Grayling fishing | River Seven, Yorkshire

First ever outing for grayling on the fly a modest success (by my standards)


I’ve been fly fishing for God knows how long – 25 years maybe? – but have never before set out to target grayling in the autumn and winter. There’s been no particular reason for this; I suppose I tend to think that fly fishing season is the trout season. Autumn and winter is for bait. Anyway, I resolved to give it a go this year.

So yesterday I took myself down to our lowest beat on the River Seven in North Yorkshire to have a bash. I’ve caught the odd small grayling on this stretch during the trout season so was reasonably confident that fish do occupy the water here, even if I couldn’t catch one.

I’ve heard a lot recently about fishing with the so-called French leader system, so thought I’d try an approximation of what I understand it to be. The received wisdom seems to suggest that the ideal rod is a 10ft 3wt. Well, I haven’t got one of those and even if I had there’s a fair bit of overgrowth on what is in places a narrow stretch of river, so I’m not certain I’d be able to handle a rod of that length without spending a lot of my time tickling branches and swearing. So I took my 9ft 4wt Hardy Ultralite instead.

You need an indicator apparently (something I have never used), so I read up on that as well and rummaged around the dead tackle pile at the bottom of the cupboard to find some braided orange backing, from which I fashioned a short length with a loop at either end, striping it with a black marker pen:


Reasoning that I’d generally be fishing in 2-3 ft of water I inserted the indicator into the leader about 4ft from the fly, a size 16 hare’s ear weighted with a 2mm gold tungsten bead.

It was not too cold when I got to the river, 14C according to the car thermometer. But there was an annoying swirling breeze, albeit generally coming from behind me.

The water here is straight and relatively featureless, but with some stretches fairly overgrown:


I got into the water at the start of the beat and plopped the fly in here and there, holding the rod tip up as I had seen in various videos. There were two main problems however. Firstly I don’t know what I am doing, have never tried this before and have little confidence. Secondly the wind was playing merry hell with the exposed leader, pulling it all over the place. It looked more like a dapping line: the nymph must have resembled a break dancer under the water. After a fruitless half hour I decided that this was not going to work so I reverted to the more conventional system of simply casting in front of me with the line lying on the water’s surface. I moved the indicator to the junction of the fly line and leader.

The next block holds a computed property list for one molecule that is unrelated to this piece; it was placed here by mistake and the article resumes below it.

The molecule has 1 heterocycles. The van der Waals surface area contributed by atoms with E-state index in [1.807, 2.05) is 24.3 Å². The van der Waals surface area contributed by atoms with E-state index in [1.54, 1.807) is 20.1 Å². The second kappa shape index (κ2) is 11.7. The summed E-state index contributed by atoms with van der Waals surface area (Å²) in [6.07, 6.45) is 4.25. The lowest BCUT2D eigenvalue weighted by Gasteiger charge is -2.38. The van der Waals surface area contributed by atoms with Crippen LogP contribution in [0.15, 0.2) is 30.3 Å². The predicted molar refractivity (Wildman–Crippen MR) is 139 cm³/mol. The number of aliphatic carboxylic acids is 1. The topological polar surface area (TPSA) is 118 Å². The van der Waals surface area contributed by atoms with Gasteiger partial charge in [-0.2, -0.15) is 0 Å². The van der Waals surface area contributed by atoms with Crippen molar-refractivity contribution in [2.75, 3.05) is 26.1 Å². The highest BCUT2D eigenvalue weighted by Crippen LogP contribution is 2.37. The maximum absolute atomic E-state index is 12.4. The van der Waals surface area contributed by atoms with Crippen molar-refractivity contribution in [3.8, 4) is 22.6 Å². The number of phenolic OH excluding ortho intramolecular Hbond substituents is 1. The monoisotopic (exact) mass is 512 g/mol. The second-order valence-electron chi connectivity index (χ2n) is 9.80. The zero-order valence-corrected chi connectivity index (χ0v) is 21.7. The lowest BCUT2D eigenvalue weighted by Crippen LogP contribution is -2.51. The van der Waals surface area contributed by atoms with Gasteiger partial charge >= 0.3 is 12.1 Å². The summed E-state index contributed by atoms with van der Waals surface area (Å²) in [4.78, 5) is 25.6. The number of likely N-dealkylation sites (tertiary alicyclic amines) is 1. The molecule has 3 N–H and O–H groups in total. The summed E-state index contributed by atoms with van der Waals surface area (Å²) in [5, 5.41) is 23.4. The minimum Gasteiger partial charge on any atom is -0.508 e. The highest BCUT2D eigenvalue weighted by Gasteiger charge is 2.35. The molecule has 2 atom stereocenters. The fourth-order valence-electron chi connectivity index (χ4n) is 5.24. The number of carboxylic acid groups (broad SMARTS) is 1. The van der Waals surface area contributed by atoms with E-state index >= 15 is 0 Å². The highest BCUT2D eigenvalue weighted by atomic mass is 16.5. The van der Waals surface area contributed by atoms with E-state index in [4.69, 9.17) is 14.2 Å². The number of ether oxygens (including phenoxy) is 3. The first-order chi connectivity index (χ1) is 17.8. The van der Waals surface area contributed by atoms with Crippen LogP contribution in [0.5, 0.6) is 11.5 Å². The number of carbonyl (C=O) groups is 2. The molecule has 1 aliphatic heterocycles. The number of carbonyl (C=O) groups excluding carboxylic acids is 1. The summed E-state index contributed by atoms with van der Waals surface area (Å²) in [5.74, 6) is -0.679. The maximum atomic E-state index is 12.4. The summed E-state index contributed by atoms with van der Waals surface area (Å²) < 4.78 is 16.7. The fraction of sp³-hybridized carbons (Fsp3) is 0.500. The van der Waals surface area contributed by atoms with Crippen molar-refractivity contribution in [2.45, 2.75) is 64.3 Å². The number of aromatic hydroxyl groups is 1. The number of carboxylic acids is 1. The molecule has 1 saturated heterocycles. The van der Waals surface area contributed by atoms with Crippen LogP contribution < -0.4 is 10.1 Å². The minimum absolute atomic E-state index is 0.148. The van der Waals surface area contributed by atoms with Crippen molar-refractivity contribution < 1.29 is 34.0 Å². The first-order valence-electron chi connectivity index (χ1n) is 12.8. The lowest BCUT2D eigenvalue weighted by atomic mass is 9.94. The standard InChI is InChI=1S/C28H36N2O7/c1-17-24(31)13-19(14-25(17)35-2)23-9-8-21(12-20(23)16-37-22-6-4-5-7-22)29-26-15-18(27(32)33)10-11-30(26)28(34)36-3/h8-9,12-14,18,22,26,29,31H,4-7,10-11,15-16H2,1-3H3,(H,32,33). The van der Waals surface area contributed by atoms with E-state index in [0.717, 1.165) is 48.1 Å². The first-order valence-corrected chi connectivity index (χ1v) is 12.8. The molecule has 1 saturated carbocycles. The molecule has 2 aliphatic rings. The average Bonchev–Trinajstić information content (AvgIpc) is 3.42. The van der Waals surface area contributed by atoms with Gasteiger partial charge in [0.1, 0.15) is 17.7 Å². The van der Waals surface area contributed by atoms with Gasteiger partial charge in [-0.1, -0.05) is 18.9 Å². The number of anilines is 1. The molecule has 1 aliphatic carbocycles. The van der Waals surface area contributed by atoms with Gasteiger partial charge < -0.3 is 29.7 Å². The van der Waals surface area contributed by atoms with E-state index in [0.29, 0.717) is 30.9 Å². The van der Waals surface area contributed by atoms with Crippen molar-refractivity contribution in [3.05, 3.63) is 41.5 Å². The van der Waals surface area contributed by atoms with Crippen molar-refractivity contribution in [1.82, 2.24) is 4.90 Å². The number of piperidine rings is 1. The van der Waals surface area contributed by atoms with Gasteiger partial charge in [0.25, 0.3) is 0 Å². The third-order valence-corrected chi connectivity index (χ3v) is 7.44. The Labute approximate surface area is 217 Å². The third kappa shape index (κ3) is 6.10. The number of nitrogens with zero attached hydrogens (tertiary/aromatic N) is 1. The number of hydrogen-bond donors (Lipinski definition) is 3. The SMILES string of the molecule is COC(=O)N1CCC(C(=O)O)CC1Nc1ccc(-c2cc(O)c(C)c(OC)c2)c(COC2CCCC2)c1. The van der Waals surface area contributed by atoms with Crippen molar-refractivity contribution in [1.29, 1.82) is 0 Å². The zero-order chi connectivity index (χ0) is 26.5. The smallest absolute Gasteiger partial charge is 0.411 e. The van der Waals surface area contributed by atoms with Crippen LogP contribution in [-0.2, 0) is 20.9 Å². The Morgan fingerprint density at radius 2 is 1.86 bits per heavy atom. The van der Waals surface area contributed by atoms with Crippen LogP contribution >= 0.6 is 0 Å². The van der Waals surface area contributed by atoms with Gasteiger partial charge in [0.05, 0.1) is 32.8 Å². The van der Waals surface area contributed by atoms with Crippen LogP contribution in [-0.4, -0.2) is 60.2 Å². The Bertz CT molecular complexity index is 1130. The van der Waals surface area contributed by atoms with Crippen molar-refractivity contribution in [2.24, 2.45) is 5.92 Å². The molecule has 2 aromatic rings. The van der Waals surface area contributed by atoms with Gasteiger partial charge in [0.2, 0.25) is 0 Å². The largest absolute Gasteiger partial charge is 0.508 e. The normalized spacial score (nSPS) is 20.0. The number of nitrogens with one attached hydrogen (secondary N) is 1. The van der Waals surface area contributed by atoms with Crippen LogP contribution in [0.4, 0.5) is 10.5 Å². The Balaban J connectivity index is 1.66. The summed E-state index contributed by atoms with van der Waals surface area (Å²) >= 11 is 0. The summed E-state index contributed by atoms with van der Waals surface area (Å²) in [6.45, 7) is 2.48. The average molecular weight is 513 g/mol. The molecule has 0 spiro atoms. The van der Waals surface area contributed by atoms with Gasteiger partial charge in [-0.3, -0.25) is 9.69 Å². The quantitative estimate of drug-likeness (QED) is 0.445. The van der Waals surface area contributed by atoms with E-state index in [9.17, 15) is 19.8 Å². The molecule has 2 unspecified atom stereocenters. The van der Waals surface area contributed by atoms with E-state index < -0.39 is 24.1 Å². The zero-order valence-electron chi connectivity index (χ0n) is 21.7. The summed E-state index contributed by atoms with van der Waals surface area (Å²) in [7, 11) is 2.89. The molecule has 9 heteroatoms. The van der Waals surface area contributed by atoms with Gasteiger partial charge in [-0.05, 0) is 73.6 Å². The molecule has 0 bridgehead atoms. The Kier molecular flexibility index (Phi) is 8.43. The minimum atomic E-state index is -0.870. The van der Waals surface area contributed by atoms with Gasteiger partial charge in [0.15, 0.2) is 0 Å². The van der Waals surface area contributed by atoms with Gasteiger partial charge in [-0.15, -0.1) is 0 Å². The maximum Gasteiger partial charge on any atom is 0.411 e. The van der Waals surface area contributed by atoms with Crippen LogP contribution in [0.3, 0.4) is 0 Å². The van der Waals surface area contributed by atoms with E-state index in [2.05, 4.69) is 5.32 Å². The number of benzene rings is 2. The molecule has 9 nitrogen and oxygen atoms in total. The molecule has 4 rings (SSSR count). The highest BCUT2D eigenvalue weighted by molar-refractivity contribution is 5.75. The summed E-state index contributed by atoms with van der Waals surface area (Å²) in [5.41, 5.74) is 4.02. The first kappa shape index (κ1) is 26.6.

I came to a more open stretch of water where I could see some small, dibbly rises:


I’ve come across these, in pretty much this bit of water, when trouting and they have indeed turned out to be grayling, albeit extremely picky grayling if my memory serves me. I could see tiny spent black gnats on the surface of the water, probably equivalent to about a size 28. I toyed with the idea of trying to find a small fly in the box, but decided that as today was supposed to be a nymphing day, that’s what I’d stick with.

I cast a number of times over the rising fish to no avail. It always strikes me as a bit odd that fish feeding on the top won’t take something under the water. Is food really so abundant that they can be so fussy? Perhaps it’s a bit like someone who’s tucking into a packet of salt and vinegar crisps: if you suddenly present him with a fat wedge of chocolate gateau he might reasonably decline.

Anyway, three or four casts later I hooked and lost a small fish (trout? grayling?), but then a couple of casts later the indicator twitched fractionally and I struck. Hoorah, nice little grayling!


A few moments later and I had a second one on. It shook the hook just as I put my hand on it. That counts as far as I’m concerned. Then hooked a couple of small off-season browns (wouldn’t it be really useful if trout understood when the season had ended?) so decided to vacate that stretch and head upstream to an outfall that has produced grayling for me in the past while trouting:


I put the goldhead into the slower water at the end of the outflow and hooked a small trout. Go away! But next cast produced a good take and this time it was a small Lady, maybe 10″. I used the net as a precaution – they don’t half squirm in the hand. She gave me a nice display of her dorsal fin:


I moved up to the weir pool but only managed a couple of trout (one was quite good – make mental note for next season) so decided to call it a day. Well, three bright little grayling on a day when I had fully anticipated a blank. I’ll take that. Will give it another go a bit further upstream in the coming weeks.

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  1. Well done on connecting with a Grayling on the nymph. I’m a bit like you in the ‘not knowing when you’ve got a take’ department so I subscribed to an excellent online tutorial at: This explained everything in minute detail and now I’m only a fairly useless fly fisherman.
    I would liken the method to stick float fishing without a stick float and watching as your line enters the water for twitches or stopping in the flow. Hope this helps.



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